S.C. Gov. Sanford Being Pressured To Take Stimulus
RENEE MONTAGNE, Host:
And now we'll hear about the politics of the stimulus package in this country. Tomorrow is the formal deadline for states to accept money from that package, and a handful of Republican governors say they'll turn down part of their state's share. The list includes Sarah Palin in Alaska, Bobby Jindal in Louisiana, and Mark Sanford in South Carolina. In Sanford's case, his decision to reject the money has led to criticism even from many in his own party. NPR's Adam Hochberg reports from South Carolina's capital, Columbia.
ADAM HOCHBERG: It's not as if South Carolina doesn't need economic help. It has the nation's second highest unemployment rate, the fifth lowest per capita income, and it's been forced to plug a billion dollar state budget shortfall. But Governor Mark Sanford is convinced the stimulus money will do more harm than good.
MARK SANFORD: I was against the stimulus. I've consistently stood against the stimulus. If you take all this stimulus money and you spent it all, over the long run there'll be less economic activity in South Carolina rather than more.
HOCHBERG: That's Sanford giving a speech this week defending his decision to turn down $700 million, about 25 percent of the money South Carolina could collect from the stimulus. The funds he's forsaking were earmarked for education. But while Sanford agrees his state's schools are hurting, he's taking a stand against the size of the stimulus, which he says will be an economic drag for decades.
SANFORD: As pressing as our needs are, whether on education or other fronts, we ought to take a longer term perspective. We are in the storm that we're in because we got ahead of ourselves as a nation with regards to spending and simply to focus on the short term is to put us right back in the spot that got us into this problem in the first place.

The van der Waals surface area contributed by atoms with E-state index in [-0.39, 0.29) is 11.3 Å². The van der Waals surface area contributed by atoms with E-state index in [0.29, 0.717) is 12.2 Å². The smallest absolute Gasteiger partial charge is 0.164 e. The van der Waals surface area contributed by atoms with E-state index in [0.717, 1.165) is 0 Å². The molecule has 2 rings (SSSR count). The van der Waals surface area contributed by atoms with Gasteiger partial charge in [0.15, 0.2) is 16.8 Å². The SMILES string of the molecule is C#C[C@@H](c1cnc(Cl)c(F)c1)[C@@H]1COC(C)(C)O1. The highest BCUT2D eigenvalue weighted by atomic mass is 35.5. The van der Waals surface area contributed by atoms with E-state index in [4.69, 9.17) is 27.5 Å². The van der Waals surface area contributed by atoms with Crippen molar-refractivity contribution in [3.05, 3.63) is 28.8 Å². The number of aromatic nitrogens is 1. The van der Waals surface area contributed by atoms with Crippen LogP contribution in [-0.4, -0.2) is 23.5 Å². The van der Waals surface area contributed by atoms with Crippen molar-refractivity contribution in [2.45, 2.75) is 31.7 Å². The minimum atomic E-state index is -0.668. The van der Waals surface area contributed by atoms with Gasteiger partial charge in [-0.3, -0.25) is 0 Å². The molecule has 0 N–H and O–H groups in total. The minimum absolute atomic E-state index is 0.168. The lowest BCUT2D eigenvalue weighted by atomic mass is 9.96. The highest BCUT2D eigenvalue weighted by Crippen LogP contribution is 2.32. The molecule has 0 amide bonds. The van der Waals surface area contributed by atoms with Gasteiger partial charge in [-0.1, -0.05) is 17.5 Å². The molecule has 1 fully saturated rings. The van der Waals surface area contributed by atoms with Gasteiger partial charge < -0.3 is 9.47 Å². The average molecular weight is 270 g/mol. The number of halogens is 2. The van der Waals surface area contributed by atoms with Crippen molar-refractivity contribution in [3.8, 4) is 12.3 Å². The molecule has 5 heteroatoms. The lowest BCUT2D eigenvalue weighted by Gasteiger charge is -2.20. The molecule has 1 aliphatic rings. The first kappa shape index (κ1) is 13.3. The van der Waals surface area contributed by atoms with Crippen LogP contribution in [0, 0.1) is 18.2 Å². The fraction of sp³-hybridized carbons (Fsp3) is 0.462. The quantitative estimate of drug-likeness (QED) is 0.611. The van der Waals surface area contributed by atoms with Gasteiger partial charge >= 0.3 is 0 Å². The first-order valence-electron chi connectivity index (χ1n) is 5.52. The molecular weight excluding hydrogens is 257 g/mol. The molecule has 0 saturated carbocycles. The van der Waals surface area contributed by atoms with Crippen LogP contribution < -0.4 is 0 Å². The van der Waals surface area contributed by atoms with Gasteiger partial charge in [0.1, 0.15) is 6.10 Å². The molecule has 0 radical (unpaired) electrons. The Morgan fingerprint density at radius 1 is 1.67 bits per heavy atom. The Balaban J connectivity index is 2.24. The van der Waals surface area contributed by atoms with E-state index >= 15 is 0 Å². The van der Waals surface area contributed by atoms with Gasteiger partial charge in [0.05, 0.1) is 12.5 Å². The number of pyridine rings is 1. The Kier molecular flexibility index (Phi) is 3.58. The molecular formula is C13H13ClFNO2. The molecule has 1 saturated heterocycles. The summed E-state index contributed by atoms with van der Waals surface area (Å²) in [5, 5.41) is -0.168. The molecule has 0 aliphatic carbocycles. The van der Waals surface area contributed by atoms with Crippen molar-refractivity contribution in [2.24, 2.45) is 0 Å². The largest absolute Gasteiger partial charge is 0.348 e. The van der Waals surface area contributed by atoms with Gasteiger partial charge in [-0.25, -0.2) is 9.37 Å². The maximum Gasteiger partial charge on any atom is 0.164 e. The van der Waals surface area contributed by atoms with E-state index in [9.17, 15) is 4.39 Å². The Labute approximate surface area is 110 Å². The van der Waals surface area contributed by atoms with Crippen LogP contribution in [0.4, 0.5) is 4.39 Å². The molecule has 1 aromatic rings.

HOCHBERG: Sanford says he would have taken the money if he could use it to pay down South Carolina's debt. But both the White House and state legislators rejected that idea and Sanford's not willing to go along with their demand that he spend the money right away. It's not an unusual position for Sanford, who's vetoed hundreds of spending bills in his six years in office. But now, as teachers face layoffs and colleges cancel classes, Sanford is hearing scathing criticism, even from his own party leaders. Republican State Senator Hugh Leatherman chairs the budget committee.
HUGH LEATHERMAN: Unidentified People: Take the funds. Take the funds. Take the funds.
(SOUNDBITE OF PROTEST)
HOCHBERG: Last night at the state capital, educators and other protestors made dire predictions if Sanford prevails. They warned that thousands of teachers could be laid off and class sizes could double. Second grade teacher Paulette Hollman(ph) says her school already is slashing expenses.
PAULETTE HOLLMAN: (Unintelligible) it on paper, (unintelligible) on supplies, but mostly we're concerned about what's going to happen next year. Our district is doing everything they can to help us, but the governor - there's not even word for it. There's just not a word for what he's done.
HOCHBERG: Sanford appears undaunted by his critics and says he's heard from lots of people who agree with him. Indeed, his determination on the issue is winning support from fiscal conservatives in South Carolina and beyond and feeding speculation he's positioning himself for a future presidential run. Clemson University Professor Dave Woodard, a Republican consultant, says Sanford's stand is generating buzz among the party activists.
DAVID WOODARD: Certainly this is an introduction nationwide that I think is pretty positive. So I mean, yeah, I think it is raising his posture, because I mean I hear about Sarah Palin and Bobby Jindal and Perry in Texas that are trying to do the same thing, and I think this is putting him in a group with them.
HOCHBERG: Adam Hochberg, NPR News, Columbia, South Carolina.
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